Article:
For almost two decades, digital marketers and online businesses have relied on some fundamental assumptions about the Internet and online experience. Design, user experience, content, and SEO strategies all depended on these assumptions being true.
Up until now, traditional websites were hubs of information for companies. They could be accessed independently or found through search engines, and once social media platforms began to develop, they could be accessed through those channels as well. Websites were an opportunity to turn spectators into leads and leads into sales; with a great design and some compelling copy, you could get conversions, but the big goal was to get someone to your website in the first place. And on the other side of the equation, users relied on websites to find information on those companies.
As the Internet became more widely available and mobile devices began to grow more popular, principles of traffic acquisition and web design began to change. Users needed a seamless experience on their mobile devices; otherwise, they'd bounce.
Now, as Apple unveils the Apple Watch, a new era of mobile technology is upon us: wearable devices. In some ways, this generation of wearable tech isn't much different from the average smartphone. The functionality is similar and the interface is smaller, but essentially the same. However, this change could be a new catalyst in the development of how we use the Internet, and how we design, write, and optimize for the web needs to change in response.
First and most importantly, the traditional web page is dying to give way to the app. For the past several years, websites and apps have existed in harmony alongside each other; online companies have been able to maintain sufficient traffic to their sites, while some companies (such as Snapchat) launched an exclusive app, with only a bare-bones web presence to support that app with information.
Already, Google and other major tech players are making a shift to favor apps over traditional websites. For example, Google is starting to index apps in its search engine much like it did traditional webpages, and it's using information found in third-party apps, such as Yelp and other local directories, to make assumptions about and evaluate other companies. It's even integrating other apps' functionalities into its own products.
The Apple Watch, and subsequent generations of wearable technology will further increase the demand for apps rather than websites. Because of the watch's small screen, large-form content and traditional webpage designs won't matter. People won't be able to navigate the web in conventional ways. Instead, they'll rely on niche apps to get the information and functionality they'll need.
Of course, this change won't pan out completely until wearable technology is on the scene for several years. Traditional websites still have a place, but apps are starting to make their move. One day, the notion of a "website" could disappear entirely, as people exclusively use independent apps to support their needs.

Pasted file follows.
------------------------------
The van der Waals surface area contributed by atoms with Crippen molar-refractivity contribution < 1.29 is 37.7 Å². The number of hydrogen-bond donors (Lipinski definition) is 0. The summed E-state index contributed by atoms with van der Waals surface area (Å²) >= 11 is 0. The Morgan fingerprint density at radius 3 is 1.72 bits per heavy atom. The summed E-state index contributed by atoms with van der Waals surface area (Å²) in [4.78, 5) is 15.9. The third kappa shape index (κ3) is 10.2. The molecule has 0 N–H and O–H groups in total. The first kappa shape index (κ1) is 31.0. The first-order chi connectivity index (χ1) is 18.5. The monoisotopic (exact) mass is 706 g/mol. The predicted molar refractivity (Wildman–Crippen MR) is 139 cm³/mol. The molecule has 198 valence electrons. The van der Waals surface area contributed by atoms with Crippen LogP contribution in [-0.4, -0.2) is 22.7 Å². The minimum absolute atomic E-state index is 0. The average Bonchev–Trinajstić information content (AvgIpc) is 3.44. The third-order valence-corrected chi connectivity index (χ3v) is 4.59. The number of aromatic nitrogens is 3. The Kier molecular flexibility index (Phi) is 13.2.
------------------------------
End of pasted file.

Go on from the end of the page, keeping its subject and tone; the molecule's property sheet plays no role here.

Conventional search will be thrown out the window once wearable devices hit the mainstream. Already, Google and other search engines are pushing the boundaries of how searches are performed. For example, Google uses a process known as "semantic search" to evaluate the intent behind a query before it fetches results, and its Knowledge Graph product aims to answer user queries directly without ever sending them to a website for more information.
Combine this with the fact that wearable tech devices will have limited keyboard functionality; instead, users will be forced to rely on voice-based search for their needs. Because of this, they'll rely on personal virtual assistants like Siri or Google Voice Search to find answers to their questions without needing to travel to a conventional website. You can still call this "online search," but it won't result in people finding websites for their information.
Because of this shift, people won't use the Internet for information nearly as much as they have in the past. Instead, they'll rely on the Internet for functionality. They'll rely on apps for their needs - whether that's navigating to the right part of town or sending a message to a friend, essentially eliminating the need for any websites that once offered similar functionality. Even information itself will serve as a function; people will use apps that specialize in indexing and providing information directly, completely changing the landscape of how we use the web.
The implications for these changes won't likely manifest for at least another few years, and it's hard to predict exactly how significant they will be. However, I believe that one day soon, the traditional website will be replaced entirely by the app and traditional searches will no longer be an effective channel for acquiring traffic. Businesses will be well served to start developing an app for mobile use, getting involved in as many social channels and other apps as possible, and wooing the wearable device market by developing a proximity-based offer or promotion. The sooner you start moving, the further ahead of the trend curve you'll be, and the more you'll stand to benefit in the long run.
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